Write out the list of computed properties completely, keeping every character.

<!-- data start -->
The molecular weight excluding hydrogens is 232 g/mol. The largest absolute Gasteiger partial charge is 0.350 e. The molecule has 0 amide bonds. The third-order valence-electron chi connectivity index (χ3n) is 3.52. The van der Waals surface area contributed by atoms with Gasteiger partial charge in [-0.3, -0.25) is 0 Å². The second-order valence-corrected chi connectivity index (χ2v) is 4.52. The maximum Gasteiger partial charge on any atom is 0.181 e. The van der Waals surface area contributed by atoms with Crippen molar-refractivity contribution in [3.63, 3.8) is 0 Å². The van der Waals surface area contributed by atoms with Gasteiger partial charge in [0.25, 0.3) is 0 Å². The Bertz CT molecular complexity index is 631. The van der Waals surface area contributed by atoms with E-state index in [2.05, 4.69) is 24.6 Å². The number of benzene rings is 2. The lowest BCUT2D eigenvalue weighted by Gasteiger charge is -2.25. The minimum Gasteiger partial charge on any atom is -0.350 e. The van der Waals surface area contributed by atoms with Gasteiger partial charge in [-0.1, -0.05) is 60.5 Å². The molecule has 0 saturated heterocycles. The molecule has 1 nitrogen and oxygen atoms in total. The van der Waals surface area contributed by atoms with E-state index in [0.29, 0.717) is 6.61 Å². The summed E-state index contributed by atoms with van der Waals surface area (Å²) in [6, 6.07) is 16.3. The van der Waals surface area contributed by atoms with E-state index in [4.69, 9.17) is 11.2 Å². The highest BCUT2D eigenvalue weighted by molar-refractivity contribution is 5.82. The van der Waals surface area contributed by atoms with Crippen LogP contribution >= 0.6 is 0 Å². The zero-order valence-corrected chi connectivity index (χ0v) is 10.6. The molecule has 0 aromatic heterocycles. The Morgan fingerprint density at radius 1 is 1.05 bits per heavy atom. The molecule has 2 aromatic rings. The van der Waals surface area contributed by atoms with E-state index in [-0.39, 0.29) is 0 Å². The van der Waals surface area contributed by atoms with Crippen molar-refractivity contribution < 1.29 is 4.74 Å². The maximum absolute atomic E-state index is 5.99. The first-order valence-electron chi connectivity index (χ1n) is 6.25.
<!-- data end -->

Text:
The molecular weight excluding hydrogens is 232 g/mol. The largest absolute Gasteiger partial charge is 0.350 e. The molecule has 0 amide bonds. The third-order valence-electron chi connectivity index (χ3n) is 3.52. The van der Waals surface area contributed by atoms with Gasteiger partial charge in [-0.3, -0.25) is 0 Å². The second-order valence-corrected chi connectivity index (χ2v) is 4.52. The maximum Gasteiger partial charge on any atom is 0.181 e. The van der Waals surface area contributed by atoms with Crippen molar-refractivity contribution in [3.63, 3.8) is 0 Å². The van der Waals surface area contributed by atoms with Gasteiger partial charge in [0.25, 0.3) is 0 Å². The Bertz CT molecular complexity index is 631. The van der Waals surface area contributed by atoms with E-state index in [2.05, 4.69) is 24.6 Å². The number of benzene rings is 2. The lowest BCUT2D eigenvalue weighted by Gasteiger charge is -2.25. The minimum Gasteiger partial charge on any atom is -0.350 e. The van der Waals surface area contributed by atoms with Gasteiger partial charge in [-0.1, -0.05) is 60.5 Å². The molecule has 0 saturated heterocycles. The molecule has 1 nitrogen and oxygen atoms in total. The van der Waals surface area contributed by atoms with E-state index in [0.29, 0.717) is 6.61 Å². The summed E-state index contributed by atoms with van der Waals surface area (Å²) in [6, 6.07) is 16.3. The van der Waals surface area contributed by atoms with E-state index in [4.69, 9.17) is 11.2 Å². The highest BCUT2D eigenvalue weighted by molar-refractivity contribution is 5.82. The van der Waals surface area contributed by atoms with Crippen LogP contribution >= 0.6 is 0 Å². The zero-order valence-corrected chi connectivity index (χ0v) is 10.6. The molecule has 0 aromatic heterocycles. The Morgan fingerprint density at radius 1 is 1.05 bits per heavy atom. The molecule has 2 aromatic rings. The van der Waals surface area contributed by atoms with E-state index in [-0.39, 0.29) is 0 Å². The van der Waals surface area contributed by atoms with Crippen molar-refractivity contribution < 1.29 is 4.74 Å². The maximum absolute atomic E-state index is 5.99. The first-order valence-electron chi connectivity index (χ1n) is 6.25.